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Relations among children's social goals, implicit personality theories, and responses to social failure.

Authors
  • Erdley, C A
  • Cain, K M
  • Loomis, C C
  • Dumas-Hines, F
  • Dweck, C S
Type
Published Article
Journal
Developmental psychology
Publication Date
Mar 01, 1997
Volume
33
Issue
2
Pages
263–272
Identifiers
PMID: 9147835
Source
Medline
License
Unknown

Abstract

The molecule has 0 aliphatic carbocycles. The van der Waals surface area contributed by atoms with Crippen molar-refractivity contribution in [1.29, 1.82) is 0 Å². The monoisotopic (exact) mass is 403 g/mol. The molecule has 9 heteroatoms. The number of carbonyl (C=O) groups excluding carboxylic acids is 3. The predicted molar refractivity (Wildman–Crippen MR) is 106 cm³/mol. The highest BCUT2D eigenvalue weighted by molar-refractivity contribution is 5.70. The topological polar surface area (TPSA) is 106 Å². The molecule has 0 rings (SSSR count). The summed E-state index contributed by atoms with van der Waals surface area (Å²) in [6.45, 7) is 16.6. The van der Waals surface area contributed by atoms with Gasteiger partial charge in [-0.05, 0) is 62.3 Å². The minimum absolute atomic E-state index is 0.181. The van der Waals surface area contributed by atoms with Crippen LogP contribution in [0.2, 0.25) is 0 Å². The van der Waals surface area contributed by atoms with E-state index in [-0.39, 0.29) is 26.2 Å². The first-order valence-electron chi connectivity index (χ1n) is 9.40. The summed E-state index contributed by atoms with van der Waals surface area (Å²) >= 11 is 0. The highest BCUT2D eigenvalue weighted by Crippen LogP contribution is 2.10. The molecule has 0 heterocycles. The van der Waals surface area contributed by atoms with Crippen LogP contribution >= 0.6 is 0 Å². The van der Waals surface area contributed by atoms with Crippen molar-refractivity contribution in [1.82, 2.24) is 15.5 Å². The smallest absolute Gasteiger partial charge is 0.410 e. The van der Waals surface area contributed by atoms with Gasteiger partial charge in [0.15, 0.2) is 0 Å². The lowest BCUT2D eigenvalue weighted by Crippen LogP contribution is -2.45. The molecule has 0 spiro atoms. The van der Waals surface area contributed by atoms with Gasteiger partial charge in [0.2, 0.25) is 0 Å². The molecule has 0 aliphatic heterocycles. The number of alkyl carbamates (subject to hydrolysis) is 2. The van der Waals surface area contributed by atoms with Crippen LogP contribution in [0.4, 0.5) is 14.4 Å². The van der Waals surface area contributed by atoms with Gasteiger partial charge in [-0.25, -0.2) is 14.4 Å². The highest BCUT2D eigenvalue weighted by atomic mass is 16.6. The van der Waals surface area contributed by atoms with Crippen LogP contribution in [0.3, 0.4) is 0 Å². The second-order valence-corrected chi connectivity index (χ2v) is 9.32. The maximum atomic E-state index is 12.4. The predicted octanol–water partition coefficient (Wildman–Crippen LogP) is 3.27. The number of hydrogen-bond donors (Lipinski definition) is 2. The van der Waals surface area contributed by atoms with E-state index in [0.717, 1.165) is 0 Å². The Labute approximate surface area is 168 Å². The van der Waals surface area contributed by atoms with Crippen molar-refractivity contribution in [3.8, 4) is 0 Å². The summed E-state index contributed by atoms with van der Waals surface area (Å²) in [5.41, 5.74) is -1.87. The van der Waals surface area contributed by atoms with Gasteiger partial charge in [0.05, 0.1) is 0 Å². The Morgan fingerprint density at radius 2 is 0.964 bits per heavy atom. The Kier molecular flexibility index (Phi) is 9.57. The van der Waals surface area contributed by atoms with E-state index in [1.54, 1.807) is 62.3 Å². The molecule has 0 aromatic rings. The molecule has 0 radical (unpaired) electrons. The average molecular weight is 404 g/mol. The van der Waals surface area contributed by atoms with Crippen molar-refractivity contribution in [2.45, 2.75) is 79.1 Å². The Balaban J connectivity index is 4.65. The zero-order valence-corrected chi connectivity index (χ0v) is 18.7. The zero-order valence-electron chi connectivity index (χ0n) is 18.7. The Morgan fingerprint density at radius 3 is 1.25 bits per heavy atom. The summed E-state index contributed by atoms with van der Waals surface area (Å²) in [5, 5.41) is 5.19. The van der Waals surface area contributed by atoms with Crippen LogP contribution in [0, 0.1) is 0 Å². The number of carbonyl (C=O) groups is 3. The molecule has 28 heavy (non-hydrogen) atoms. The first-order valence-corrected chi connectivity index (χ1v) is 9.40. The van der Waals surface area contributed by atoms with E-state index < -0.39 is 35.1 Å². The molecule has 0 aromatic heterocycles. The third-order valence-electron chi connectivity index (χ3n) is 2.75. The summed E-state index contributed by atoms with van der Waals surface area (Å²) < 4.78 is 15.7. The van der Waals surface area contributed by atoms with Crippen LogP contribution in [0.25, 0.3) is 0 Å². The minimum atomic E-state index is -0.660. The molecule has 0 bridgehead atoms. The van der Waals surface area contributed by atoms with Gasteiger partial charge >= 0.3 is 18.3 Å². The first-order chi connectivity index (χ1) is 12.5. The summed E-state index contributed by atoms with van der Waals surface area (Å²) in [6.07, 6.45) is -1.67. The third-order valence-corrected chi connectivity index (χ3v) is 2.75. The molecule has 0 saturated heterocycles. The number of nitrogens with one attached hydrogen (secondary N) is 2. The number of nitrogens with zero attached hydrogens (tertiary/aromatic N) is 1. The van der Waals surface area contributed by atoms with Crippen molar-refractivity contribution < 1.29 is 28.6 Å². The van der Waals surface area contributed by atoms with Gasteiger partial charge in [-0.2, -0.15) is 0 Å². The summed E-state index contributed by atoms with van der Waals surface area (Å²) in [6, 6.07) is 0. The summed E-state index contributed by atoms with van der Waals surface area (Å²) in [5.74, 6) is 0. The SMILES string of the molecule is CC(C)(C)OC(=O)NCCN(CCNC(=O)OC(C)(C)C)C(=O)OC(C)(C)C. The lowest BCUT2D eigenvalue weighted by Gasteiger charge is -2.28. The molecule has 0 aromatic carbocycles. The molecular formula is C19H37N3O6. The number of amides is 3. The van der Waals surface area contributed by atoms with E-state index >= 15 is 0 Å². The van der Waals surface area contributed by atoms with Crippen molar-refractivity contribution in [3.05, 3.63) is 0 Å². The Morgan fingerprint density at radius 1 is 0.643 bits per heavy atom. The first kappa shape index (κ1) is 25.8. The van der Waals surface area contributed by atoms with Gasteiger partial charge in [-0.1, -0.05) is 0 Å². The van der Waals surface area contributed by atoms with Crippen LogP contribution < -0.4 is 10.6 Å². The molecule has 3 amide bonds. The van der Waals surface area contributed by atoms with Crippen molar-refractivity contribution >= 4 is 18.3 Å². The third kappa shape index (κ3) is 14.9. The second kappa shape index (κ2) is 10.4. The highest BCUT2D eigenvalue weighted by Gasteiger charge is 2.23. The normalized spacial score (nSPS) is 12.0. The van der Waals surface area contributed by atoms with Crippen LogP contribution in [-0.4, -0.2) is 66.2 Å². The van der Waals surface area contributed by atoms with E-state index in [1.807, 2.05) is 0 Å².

Two studies examined children's thought patterns in relation to their responses to social challenge. In Study 1, 4th and 5th graders tried out for a pen pal club under either a performance goal (stressing the evaluative nature of the tryout) or a learning goal (emphasizing the potential learning opportunities). In their behavior and attributions following rejection, children who were focused on a performance goal reacted with more helplessness, whereas children given a learning goal displayed a more mastery-oriented response. Study 2 found that in response to hypothetical socially challenging situations, 4th, 5th, and 6th graders who believed personality was nonmalleable (entity theorists) vs. malleable (incremental theorists) were more likely to endorse performance goals. Together, these studies indicate that children's goals in social situations are associated with their responses to social failure and are predicted by their implicit theories about their personality.

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